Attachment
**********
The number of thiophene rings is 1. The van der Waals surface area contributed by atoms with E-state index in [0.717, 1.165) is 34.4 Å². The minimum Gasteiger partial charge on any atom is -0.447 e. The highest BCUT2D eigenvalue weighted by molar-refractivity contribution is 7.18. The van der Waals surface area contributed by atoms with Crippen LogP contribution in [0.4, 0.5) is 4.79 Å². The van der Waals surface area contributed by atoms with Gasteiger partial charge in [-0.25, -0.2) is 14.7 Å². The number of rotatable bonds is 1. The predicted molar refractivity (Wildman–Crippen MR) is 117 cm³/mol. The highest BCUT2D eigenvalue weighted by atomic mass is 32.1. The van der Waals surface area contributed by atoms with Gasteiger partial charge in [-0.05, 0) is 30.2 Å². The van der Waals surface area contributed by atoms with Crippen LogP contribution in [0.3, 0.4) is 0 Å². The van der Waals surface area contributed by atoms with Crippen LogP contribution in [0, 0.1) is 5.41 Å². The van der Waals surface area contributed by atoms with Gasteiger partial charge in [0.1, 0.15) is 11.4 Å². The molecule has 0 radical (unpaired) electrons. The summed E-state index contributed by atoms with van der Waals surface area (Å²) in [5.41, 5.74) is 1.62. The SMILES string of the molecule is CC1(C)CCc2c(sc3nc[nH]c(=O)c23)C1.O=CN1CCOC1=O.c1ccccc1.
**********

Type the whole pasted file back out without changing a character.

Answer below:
The number of thiophene rings is 1. The van der Waals surface area contributed by atoms with E-state index in [0.717, 1.165) is 34.4 Å². The minimum Gasteiger partial charge on any atom is -0.447 e. The highest BCUT2D eigenvalue weighted by molar-refractivity contribution is 7.18. The van der Waals surface area contributed by atoms with Crippen LogP contribution in [0.4, 0.5) is 4.79 Å². The van der Waals surface area contributed by atoms with Gasteiger partial charge in [-0.25, -0.2) is 14.7 Å². The number of rotatable bonds is 1. The predicted molar refractivity (Wildman–Crippen MR) is 117 cm³/mol. The highest BCUT2D eigenvalue weighted by atomic mass is 32.1. The van der Waals surface area contributed by atoms with Gasteiger partial charge in [-0.05, 0) is 30.2 Å². The van der Waals surface area contributed by atoms with Crippen LogP contribution in [0.3, 0.4) is 0 Å². The van der Waals surface area contributed by atoms with Crippen LogP contribution in [0, 0.1) is 5.41 Å². The van der Waals surface area contributed by atoms with Gasteiger partial charge in [0.1, 0.15) is 11.4 Å². The molecule has 0 radical (unpaired) electrons. The summed E-state index contributed by atoms with van der Waals surface area (Å²) in [5.41, 5.74) is 1.62. The SMILES string of the molecule is CC1(C)CCc2c(sc3nc[nH]c(=O)c23)C1.O=CN1CCOC1=O.c1ccccc1.